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Celebrating an Anniversary: The Delicate Dance of a Diabetic Milestone

By James S. Hirsch

It begins, as these things do, with a simple complaint. “I’m thirsty,” my son tells me. Garrett is 3 years old. I’ve had type 1 since I was a teenager, so I know the symptoms. A couple weeks pass, and Garrett is still thirsty. Late one night, he complains that his stomach hurts. I finally test his blood sugar. “HI” it reads. I drive him through the dark streets of Boston, take him to the ER, and confirm the diagnosis.

On our first day back home, Garrett stands in the driveway, basketball in hand, and asks me, “How long will I have diabetes?”

That was September of 2004. Garrett is now 13, and on September 22, he observes his 10-year anniversary. I say “observe,” because I’m not really sure what we do with such an anniversary.

Do we celebrate it? 

Recognize it?

Or just ignore it completely?

I can’t speak for other chronic conditions, but diabetes has an interesting history regarding anniversaries. Insulin’s discovery in 1922 transformed the disease from a killer into something that could be managed; but given how crude the tools were – impure animal insulin, the inability to test blood sugars – and given how poorly understood diabetes was, insulin was a rickety crutch on which each patient stood. Survival was still the goal.

So it made sense for Elliot Joslin, who began treating diabetes patients in the 1890’s, to create a Victory Medal. Beginning in 1947, Joslin gave it to any patient who had diabetes for 25 years or longer and was found – after a thorough examination – to be in good health. The medal itself was pretty cool: Embossed on it was the word “VICTORY,” above a three-steed chariot, with the words inscribed at the bottom: “INSULIN EXERCISE DIET.” (Joslin was years ahead of his contemporaries in understanding the essentials of good care.)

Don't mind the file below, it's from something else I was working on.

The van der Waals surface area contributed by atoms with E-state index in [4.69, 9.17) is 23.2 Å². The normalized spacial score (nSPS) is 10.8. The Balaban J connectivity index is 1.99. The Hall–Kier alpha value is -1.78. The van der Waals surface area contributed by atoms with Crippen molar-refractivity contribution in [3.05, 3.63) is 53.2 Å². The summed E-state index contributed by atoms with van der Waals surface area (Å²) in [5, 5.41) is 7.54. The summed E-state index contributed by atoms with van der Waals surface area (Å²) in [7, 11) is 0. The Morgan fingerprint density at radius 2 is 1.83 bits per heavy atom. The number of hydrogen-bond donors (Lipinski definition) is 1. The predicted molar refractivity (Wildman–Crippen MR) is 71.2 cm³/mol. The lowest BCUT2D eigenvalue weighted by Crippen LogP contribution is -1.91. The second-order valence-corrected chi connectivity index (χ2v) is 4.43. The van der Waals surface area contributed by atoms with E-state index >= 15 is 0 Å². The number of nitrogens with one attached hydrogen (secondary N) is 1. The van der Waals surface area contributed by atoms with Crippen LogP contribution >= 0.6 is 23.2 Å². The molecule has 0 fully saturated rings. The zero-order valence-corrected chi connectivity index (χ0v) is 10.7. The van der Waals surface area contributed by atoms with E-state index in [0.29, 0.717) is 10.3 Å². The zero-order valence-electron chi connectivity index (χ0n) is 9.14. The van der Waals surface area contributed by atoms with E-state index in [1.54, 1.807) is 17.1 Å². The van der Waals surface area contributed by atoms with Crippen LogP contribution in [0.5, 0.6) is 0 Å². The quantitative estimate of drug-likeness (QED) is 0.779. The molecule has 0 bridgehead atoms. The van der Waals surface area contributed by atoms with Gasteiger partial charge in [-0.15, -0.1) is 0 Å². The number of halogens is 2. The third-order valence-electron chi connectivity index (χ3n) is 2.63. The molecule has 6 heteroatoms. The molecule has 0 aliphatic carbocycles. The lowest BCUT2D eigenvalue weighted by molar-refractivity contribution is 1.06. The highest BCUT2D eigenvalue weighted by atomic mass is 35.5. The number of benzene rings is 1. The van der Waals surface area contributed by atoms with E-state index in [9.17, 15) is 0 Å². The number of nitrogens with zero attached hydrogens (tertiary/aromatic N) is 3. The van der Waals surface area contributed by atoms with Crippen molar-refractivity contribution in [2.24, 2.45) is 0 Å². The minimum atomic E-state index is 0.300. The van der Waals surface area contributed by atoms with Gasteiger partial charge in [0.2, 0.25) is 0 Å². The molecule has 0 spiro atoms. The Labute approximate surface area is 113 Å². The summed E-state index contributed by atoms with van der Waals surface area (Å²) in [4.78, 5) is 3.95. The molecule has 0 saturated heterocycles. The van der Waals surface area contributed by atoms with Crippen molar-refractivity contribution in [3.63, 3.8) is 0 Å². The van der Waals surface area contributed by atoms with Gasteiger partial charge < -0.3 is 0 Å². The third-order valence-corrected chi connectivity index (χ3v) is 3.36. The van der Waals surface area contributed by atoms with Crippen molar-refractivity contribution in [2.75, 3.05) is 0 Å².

Over the years, other medals were created by clinics, health organizations, or companies. Some commemorated 50 years with diabetes; others, on a life well lived. My favorite was another Elliot Joslin medal, introduced in the 1950’s, that featured a boy with his dog in a small boat, the sun setting in the background, and the words: “EXPLORERS OF UNCHARTED SEAS.” Life with diabetes has been and always will be like floating on an “uncharted sea,” each day trying to navigate the waters with imperfect tools, bracing the headwinds. Joslin gave the medal to patients who outlived their “normal life expectancy,” whatever that meant; I’d like to think Joslin simply gave it to those who did their best.     

Of course, when your 3-year-old is diagnosed, you’re not thinking about normal life expectancy. You’re just trying to make it through the night. Garrett doesn’t have any bad nighttime lows, but he does have one hypoglycemic experience, at age 7, that requires a call to 911 and an ambulance trip to the ER. It is his only diabetes-related emergency, post diagnosis, so we consider ourselves fortunate.

Garrett, in the beginning, doesn’t like taking shots and one time actively resists an injection in a restaurant bathroom. “I hate diabetes!” he tells us. He starts using the OmniPod system at age 6. It is not perfect – sometimes the pods fall off, other times they deactivate; after one day of several pod changes, he yells, “No more pods!” – but he soldiers on.